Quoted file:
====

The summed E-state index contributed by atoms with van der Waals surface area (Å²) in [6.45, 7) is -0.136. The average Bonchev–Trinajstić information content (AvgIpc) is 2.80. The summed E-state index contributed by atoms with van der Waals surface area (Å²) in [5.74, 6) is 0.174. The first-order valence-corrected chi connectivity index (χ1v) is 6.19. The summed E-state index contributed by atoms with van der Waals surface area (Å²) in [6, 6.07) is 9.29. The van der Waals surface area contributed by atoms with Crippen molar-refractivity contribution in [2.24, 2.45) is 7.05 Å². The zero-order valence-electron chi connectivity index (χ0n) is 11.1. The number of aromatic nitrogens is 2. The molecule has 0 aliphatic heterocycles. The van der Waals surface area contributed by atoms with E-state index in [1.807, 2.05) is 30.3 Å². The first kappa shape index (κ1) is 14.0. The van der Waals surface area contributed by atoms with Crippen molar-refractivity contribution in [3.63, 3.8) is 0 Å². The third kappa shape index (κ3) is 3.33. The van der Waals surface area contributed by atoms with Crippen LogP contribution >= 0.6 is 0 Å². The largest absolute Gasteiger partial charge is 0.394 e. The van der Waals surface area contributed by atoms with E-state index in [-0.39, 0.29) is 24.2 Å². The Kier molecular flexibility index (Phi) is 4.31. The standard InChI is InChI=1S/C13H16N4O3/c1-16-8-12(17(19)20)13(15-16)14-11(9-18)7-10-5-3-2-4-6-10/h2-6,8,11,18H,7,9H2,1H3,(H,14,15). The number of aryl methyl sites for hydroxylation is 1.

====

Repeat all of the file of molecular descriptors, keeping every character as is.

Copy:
The summed E-state index contributed by atoms with van der Waals surface area (Å²) in [6.45, 7) is -0.136. The average Bonchev–Trinajstić information content (AvgIpc) is 2.80. The summed E-state index contributed by atoms with van der Waals surface area (Å²) in [5.74, 6) is 0.174. The first-order valence-corrected chi connectivity index (χ1v) is 6.19. The summed E-state index contributed by atoms with van der Waals surface area (Å²) in [6, 6.07) is 9.29. The van der Waals surface area contributed by atoms with Crippen molar-refractivity contribution in [2.24, 2.45) is 7.05 Å². The zero-order valence-electron chi connectivity index (χ0n) is 11.1. The number of aromatic nitrogens is 2. The molecule has 0 aliphatic heterocycles. The van der Waals surface area contributed by atoms with E-state index in [1.807, 2.05) is 30.3 Å². The first kappa shape index (κ1) is 14.0. The van der Waals surface area contributed by atoms with Crippen molar-refractivity contribution in [3.63, 3.8) is 0 Å². The third kappa shape index (κ3) is 3.33. The van der Waals surface area contributed by atoms with Crippen LogP contribution >= 0.6 is 0 Å². The largest absolute Gasteiger partial charge is 0.394 e. The van der Waals surface area contributed by atoms with E-state index in [-0.39, 0.29) is 24.2 Å². The Kier molecular flexibility index (Phi) is 4.31. The standard InChI is InChI=1S/C13H16N4O3/c1-16-8-12(17(19)20)13(15-16)14-11(9-18)7-10-5-3-2-4-6-10/h2-6,8,11,18H,7,9H2,1H3,(H,14,15). The number of aryl methyl sites for hydroxylation is 1.